Everyone’s case is unique and wives seeking to stop ongoing conflict in their marriages should seek individual attention through private coaching. In this post, our goal is to share general advice that will hopefully halt the tension and disagreements from escalating and turning into full-blown fights inshaAllah.

 

Part Five: Five Moves That Stop Escalating Conflict

 

Move #1: Own Your Part

Sometimes our perspective towards conflict harms us more than the conflict itself. Conflict has such a bad rep in our society, so we naturally try to avoid it like the plague. However, every intimate relationship experiences conflict. In fact, if you want to be married to another human being, it’s virtually impossible to avoid conflict at all.

What separates successful couples from the rest is that they’ve figured out how to make conflict work in their benefit. They embrace conflict and use it as a tool to greater serve their marital bond and personal journey in becoming better Muslims. In short, they turn their disagreements into their allies and not their enemies.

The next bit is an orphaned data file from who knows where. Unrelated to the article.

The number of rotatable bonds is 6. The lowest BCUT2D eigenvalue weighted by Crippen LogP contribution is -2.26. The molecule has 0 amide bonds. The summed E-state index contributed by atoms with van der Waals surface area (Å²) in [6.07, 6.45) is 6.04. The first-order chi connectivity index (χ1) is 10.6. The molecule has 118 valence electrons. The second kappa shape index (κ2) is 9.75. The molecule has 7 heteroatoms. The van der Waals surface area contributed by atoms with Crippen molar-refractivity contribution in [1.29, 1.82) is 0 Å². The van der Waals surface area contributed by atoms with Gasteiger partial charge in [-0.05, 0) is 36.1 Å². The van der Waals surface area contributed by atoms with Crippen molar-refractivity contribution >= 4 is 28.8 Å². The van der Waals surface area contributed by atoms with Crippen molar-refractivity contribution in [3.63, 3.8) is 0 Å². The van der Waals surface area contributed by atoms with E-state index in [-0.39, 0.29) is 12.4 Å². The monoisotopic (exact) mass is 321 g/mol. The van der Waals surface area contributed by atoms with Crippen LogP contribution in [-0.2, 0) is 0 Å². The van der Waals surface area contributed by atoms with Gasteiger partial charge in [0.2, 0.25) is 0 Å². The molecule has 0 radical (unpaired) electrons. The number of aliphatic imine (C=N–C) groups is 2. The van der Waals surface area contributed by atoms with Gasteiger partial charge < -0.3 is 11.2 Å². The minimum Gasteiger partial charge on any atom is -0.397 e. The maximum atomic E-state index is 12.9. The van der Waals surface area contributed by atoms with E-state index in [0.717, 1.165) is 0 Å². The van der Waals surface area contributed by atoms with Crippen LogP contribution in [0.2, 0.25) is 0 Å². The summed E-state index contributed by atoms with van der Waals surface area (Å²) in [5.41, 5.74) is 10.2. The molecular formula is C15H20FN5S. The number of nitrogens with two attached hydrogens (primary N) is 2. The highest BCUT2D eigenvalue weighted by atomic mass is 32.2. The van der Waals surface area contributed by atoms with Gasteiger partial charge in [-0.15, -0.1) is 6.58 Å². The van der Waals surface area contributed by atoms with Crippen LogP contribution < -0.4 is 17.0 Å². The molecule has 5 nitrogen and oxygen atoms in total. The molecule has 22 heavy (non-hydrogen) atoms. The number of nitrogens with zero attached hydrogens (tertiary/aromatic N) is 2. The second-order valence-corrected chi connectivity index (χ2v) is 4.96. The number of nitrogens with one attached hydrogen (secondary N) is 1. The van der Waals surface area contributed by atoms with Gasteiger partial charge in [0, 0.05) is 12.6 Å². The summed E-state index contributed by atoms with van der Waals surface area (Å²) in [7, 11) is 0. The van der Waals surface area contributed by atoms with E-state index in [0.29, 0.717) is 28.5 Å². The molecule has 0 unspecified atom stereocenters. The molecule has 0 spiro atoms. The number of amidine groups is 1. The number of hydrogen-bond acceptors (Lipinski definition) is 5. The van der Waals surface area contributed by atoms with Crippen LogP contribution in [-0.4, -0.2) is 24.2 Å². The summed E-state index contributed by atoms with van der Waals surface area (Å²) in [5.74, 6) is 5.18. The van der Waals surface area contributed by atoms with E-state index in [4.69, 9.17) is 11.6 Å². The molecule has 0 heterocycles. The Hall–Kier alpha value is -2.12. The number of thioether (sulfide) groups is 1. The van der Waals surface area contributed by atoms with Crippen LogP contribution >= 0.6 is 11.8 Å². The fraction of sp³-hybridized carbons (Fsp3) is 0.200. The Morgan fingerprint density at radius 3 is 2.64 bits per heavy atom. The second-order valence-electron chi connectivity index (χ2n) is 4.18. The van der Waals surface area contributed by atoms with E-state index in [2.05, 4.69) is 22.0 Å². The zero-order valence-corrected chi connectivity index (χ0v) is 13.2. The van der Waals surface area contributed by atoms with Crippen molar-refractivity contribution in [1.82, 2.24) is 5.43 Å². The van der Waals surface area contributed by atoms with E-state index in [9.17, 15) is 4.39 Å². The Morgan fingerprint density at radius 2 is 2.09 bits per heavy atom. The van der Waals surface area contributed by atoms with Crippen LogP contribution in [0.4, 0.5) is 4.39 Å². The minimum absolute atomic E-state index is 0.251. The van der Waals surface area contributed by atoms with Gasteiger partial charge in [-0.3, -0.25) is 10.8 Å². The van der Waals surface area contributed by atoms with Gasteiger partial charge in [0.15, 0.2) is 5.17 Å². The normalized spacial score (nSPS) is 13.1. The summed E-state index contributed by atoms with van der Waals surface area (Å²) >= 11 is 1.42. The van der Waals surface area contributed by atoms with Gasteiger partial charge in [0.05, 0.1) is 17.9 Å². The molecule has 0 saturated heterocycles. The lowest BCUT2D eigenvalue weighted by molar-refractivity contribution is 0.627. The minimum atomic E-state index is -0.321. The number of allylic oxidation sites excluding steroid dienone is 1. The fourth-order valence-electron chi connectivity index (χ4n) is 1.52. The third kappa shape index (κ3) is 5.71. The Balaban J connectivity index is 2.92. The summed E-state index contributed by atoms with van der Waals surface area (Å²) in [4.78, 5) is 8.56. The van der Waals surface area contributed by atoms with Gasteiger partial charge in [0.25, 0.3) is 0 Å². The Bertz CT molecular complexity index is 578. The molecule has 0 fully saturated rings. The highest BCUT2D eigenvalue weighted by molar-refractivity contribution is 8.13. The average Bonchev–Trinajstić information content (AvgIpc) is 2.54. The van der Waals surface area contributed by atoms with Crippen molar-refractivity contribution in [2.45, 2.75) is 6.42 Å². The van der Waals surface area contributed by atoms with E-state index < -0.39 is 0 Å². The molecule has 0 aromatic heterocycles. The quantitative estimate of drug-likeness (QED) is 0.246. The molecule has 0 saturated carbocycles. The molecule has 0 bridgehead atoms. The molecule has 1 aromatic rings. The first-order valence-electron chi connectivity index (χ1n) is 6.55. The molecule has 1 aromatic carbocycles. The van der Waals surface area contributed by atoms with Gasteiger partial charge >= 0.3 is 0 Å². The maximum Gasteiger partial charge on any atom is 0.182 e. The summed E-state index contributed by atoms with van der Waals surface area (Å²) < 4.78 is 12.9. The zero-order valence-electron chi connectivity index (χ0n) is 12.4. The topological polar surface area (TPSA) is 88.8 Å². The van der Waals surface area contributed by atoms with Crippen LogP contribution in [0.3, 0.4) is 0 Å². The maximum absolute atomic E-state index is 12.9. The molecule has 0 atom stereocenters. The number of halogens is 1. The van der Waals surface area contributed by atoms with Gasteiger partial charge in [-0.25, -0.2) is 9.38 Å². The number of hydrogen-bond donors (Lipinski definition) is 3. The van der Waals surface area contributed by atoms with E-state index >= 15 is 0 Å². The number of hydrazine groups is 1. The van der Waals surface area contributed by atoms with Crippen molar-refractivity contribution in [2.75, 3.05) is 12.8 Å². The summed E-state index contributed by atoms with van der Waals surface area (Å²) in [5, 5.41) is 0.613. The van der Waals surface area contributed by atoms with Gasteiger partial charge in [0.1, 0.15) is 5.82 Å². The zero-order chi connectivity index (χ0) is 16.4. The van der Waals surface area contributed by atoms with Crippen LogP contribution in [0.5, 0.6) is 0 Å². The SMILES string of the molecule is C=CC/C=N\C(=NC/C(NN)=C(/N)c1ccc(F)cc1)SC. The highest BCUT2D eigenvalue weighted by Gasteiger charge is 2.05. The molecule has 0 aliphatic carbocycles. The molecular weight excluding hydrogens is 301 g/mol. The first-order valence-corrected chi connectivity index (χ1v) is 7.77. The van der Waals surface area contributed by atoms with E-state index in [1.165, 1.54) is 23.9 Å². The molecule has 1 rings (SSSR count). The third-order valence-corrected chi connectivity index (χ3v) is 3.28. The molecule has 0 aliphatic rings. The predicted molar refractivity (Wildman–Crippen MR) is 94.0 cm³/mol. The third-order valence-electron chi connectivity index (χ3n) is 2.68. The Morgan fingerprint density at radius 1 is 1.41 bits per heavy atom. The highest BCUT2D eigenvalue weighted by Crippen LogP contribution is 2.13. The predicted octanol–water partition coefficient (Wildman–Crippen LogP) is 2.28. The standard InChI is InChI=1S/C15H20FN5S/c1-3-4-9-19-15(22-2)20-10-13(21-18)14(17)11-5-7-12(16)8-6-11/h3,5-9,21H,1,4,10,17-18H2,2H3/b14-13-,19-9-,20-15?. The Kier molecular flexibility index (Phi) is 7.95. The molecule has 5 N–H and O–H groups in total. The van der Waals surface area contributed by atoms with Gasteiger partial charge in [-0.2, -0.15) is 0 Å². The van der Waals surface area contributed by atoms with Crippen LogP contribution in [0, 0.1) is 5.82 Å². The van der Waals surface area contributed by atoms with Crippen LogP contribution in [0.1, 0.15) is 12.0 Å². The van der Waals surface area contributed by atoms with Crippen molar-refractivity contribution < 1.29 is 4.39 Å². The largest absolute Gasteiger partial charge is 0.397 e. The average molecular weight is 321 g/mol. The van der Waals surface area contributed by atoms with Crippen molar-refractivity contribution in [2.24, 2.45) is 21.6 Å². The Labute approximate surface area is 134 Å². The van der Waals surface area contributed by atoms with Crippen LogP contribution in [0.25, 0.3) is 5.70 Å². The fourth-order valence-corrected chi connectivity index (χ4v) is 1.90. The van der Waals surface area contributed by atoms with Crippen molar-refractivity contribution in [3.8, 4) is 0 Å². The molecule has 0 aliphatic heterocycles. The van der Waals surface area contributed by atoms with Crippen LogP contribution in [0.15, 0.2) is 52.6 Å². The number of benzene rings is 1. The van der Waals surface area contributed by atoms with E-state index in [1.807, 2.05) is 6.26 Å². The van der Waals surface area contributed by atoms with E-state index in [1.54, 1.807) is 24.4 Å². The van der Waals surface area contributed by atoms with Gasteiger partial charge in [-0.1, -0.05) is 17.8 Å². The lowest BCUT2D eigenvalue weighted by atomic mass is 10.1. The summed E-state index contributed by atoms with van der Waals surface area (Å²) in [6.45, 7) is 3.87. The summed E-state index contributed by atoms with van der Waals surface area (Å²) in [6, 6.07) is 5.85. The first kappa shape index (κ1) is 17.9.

If we want to save our marriages, we first need to rethink our perspective on conflict itself and realize that it’s not the end of the world if we differ or disagree with our husbands – but what matters is if the way in which we are dealing with our conflict is pleasing to Allah Most High. Thus, it’s your personal responsibility to own your part in the dance.

Because no one will be so acutely aware of your imperfections than your husband, look for the khayr underneath your husband’s grumble and avoid resisting his feedback. Try using the conflict as an opportunity to draw closer to Allah by seeing it as a way to confront your faults and improve yourself. When we stop taking our husband’s comments personally, we gift ourselves with a chance for personal growth and development, and once we see the positive in experiencing conflict, we are better equipped to take the bull by the horns.

A marriage entails that one is open to discovery and learning – and more about oneself than one’s spouse. Start questioning your own actions. Watch yourself from a bird’s eye view and ask yourself what’s motivating you to say and act the way that you do. When you own your part and gain insight into it, you can then focus on finding the right tools to alter your moves inshaAllah.

 

Move #2: Pay Attention To Your Body

By becoming more familiar with how our body changes when we feel ‘attacked’ or upset, we can find more suitable coping mechanisms to calm us down and more awareness of when it is time to pull out, as well as explaining to our husband what happens to us during conflict and clueing him in on what we need in order to stay in a better state.